24.9 months), then this would result in an ACSL of 13.7 months [((2.5*50)+(24.9*50))/(50+50)]. If then in the next quarter both ACSL’s were to fall by 0.1 months and the proportion was to change so that 60 custodial sentences were to come from the Crown Court and 40 from magistrates’ courts this would result in an ACSL of 15.8 months [((2.4*40)+(24.8*60))/(60+40)]. This is analogous to the situation this quarter, while the ACSL’s for each court type have fallen the proportion of custodial sentences from the Crown Court has risen from 63 to 66 per cent and these longer sentences have had a greater effect on the overall figure.

Sentences by offence group  The offence group with the largest proportionate increase in numbers sentenced was sexual offences, increasing by 12.7 per cent to 1,400.

The largest proportionate fall was for indictable motoring offences, which fell 11.2 per cent to 1,000.

The largest absolute increase was for drug offences which rose 1,400 or  just over 10 per cent to 14,900, this is the largest number of people sentenced for this offence group in a quarter since 1998. The largest absolute decrease was in the number sentenced for theft and handling stolen goods which fell by 2,100 (7.0 per cent) to 27,200.

There were also falls in the numbers sentenced for: robbery offences  which fell 8.5 per cent to 2,000; theft and handling stolen goods which fell 7.0 per cent to 27,200; fraud and forgery which fell 9.1 per cent to 5,000; and criminal damage which fell 9.3 per cent to 1,800.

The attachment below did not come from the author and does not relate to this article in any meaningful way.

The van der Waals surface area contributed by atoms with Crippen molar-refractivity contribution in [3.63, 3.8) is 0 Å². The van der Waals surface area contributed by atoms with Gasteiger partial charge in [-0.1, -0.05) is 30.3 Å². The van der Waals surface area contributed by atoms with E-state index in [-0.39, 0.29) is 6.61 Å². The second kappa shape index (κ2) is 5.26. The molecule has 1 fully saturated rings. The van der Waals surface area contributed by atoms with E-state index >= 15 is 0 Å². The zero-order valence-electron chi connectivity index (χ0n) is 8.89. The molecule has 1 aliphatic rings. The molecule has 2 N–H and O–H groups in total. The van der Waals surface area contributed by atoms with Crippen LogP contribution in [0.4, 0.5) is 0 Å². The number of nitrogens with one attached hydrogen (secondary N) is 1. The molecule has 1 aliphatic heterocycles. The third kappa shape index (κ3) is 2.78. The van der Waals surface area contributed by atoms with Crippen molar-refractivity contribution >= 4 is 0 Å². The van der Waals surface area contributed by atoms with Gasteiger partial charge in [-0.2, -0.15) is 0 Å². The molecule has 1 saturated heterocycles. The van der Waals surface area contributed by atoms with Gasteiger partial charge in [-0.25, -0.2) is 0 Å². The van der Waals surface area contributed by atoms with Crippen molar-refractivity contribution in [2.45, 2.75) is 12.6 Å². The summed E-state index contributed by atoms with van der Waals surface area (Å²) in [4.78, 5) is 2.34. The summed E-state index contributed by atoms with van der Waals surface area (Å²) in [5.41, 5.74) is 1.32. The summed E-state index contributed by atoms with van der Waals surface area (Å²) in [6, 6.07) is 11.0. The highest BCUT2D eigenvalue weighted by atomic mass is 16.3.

The ACSL rose for half of the ten offence groups. The largest increases  were for other indictable (excluding motoring) offences which rose by

0.9 months to 12.9 months and for indictable motoring offences which rose 0.8 months to 9.9 months. The largest fall in ACSL was for sexual offences which fell by 3.5 months to 47.3 months. There were also decreases in ACSL for drug offences, down 2.1 months to 30.7 months, and criminal damage, which fell 2.3 months to 18.1 months, this is, however, still a rise of 4.4 months since the first quarter of 2008.

Custody rates for the ten offence groups ranged from 59.0 per cent for  robbery offences and 56.8 per cent for sexual offences to 15.8 per cent for drug offences and 14.8 per cent for criminal damage. Compared with the first quarter of 2009 the immediate custody rate fell for eight of the ten offence groups, the largest fall was for fraud and forgery which fell 3.2 percentage points to 23.1 per cent. The largest increase was for criminal damage which rose 1.4 percentage points to 14.8 per cent.

Community sentence rates ranged from 41.6 per cent for criminal  damage to 21.7 per cent for other indictable (excluding motoring) offences. Community sentence rates fell for seven of the ten offence groups, the largest fall was for other indictable (excluding motoring) offences which fell 3.2 percentage points to 21.7 per cent.